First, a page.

A couple days later, seated outside on a foggy but oddly warm night, I tried it in the Norlan Rauk tumbler with a fresh lemon slice tossed in. The lemon’s zing seemed to cover the sharp sugar notes. And now, whether due to the lemon or the bottle being open a few days, the taste was closer in complexity to the nose. Just that one added element, a lemon slice, already made the whiskey into a nice refreshing cocktail—cool enough for a warm night, but warm enough to cut through the chilly fog.
Now it’s five days after uncorking and I’m a handful of pours into the bottle. It’s a sunny, unseasonably warm Sunday late-afternoon. Tasted again, neat in a traditional Glencairn, here are some notes in brief.
COLOR – a pale sienna-amber with layers of yellow, gold and orange
NOSE – fresh baked bread, fresh and dried apricots, fresh milled corn grains, brown sugar, a medley of dried herbs, salt, and a dusting of cracked black pepper corns, very Summery
TASTE – a light, creamy taste and texture, the bread and fruit notes up front carried on a gentle wave of caramel corn, then a wave of the herbs and spices before another light caramel undercurrent floods in, ending with a dash of the salt, pepper and herbs
FINISH – the herb and spice notes lingering in a subtle layer of cream
OVERALL – warm like Spring, soft like Autumn, relaxed like late Summer, and surprisingly flavorful for its low proof and gentle nature
Being a big fan of high-proof whiskeys and the oaky impact that aging in the barrel can have, I wondered how I’d take to this 80-proof, two-year blend. I’m very struck by the amount and range of flavor here. It’s all very gentle and relaxed, but satisfying, and gently relaxes me as I sip it.
Visually, it takes light so well. The colors that emerge and refract really do capture the tasting sensation, conjuring Spring, Summer and Autumn all at once. That only leaves Winter—not that a whiskey is obligated to cover the whole year. And, as I said, I’m drinking it on an oddly warm Winter day, so, Mixed Blood makes a nice compliment to the weather’s mixed elements.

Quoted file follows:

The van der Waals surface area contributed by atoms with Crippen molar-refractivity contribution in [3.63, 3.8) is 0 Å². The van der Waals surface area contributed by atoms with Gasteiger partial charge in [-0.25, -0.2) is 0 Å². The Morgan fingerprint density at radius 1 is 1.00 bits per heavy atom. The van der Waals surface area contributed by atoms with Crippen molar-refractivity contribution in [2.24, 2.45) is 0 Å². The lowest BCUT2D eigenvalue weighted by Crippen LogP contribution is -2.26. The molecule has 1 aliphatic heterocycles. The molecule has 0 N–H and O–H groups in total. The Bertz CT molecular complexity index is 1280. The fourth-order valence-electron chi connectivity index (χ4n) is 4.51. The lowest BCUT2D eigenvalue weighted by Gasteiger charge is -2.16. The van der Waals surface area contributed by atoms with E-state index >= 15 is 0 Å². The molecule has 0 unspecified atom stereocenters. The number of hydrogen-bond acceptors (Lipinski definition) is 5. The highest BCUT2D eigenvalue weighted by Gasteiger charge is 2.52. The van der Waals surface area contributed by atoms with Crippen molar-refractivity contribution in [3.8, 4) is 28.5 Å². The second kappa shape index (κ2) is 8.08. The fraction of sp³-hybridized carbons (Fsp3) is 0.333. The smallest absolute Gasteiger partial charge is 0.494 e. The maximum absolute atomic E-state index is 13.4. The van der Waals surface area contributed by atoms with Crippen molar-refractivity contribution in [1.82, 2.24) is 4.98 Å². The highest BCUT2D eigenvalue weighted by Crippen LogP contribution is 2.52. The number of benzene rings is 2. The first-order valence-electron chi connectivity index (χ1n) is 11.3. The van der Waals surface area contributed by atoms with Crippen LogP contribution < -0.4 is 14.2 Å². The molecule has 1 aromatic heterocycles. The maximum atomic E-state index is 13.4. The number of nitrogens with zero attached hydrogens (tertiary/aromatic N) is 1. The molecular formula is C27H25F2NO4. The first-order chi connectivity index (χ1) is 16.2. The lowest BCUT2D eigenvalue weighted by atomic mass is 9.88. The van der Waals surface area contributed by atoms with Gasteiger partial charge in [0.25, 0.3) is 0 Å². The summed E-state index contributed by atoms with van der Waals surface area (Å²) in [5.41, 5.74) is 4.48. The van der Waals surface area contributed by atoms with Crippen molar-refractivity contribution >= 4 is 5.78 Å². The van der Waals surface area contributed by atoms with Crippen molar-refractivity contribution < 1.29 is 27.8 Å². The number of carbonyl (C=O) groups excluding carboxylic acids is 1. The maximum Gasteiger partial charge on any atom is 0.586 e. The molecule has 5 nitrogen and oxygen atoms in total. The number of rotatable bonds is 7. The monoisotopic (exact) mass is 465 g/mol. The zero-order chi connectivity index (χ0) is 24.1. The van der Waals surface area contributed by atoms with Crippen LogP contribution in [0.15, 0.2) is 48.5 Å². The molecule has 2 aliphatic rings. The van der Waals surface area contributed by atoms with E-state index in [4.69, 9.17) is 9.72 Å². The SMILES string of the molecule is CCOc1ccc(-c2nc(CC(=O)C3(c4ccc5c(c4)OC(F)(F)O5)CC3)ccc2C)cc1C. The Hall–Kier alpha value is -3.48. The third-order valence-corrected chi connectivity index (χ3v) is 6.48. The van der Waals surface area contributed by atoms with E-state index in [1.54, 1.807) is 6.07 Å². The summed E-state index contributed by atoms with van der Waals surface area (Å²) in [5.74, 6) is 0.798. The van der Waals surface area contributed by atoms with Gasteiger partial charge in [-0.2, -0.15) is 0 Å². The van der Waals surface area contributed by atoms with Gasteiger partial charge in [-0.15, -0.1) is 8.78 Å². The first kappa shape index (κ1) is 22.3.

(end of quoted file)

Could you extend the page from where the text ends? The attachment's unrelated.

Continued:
I’m most struck by the subtle but very notable blend of pepper, salt and dried herbs. It strikes me right away on the nose. Then on the taste, after the waves of caramel and cream pass, the spice/herb blend comes wafting back. And in the finish this blend lingers lightly but nicely. This might be an odd reference for a whiskey, but it makes me want to eat a crisp, fresh salad made with organic leafs and a creative array of herbs and spices. I would serve this whiskey with any light fresh food dish. And as my lemon slice experiment suggested, I can also see it figuring into a variety of Spring and Summer cocktails.
When I want a whiskey that’s going to relax me in the way sunlight does, I’ll be reaching for Mixed Blood. I would love to taste a higher-proof release, just to see what all those flavors do with more oomph behind them. That’s my curiosity, and not at all a criticism of the whiskey. It’s doing exactly what it intends.
Mixed Blood accomplishes a lot with a light touch. It’s not the event itself. It’s the welcome to the event. It’s the spirit of a handshake or reassuring hand on the shoulder. It’s the host of the party whom you don’t realize is so generously, quietly, and deftly organizing things such that you’re able to fully relax and feel free to be yourself.
I very much look forward to following what Du Nord Craft Spirits continues to come up with.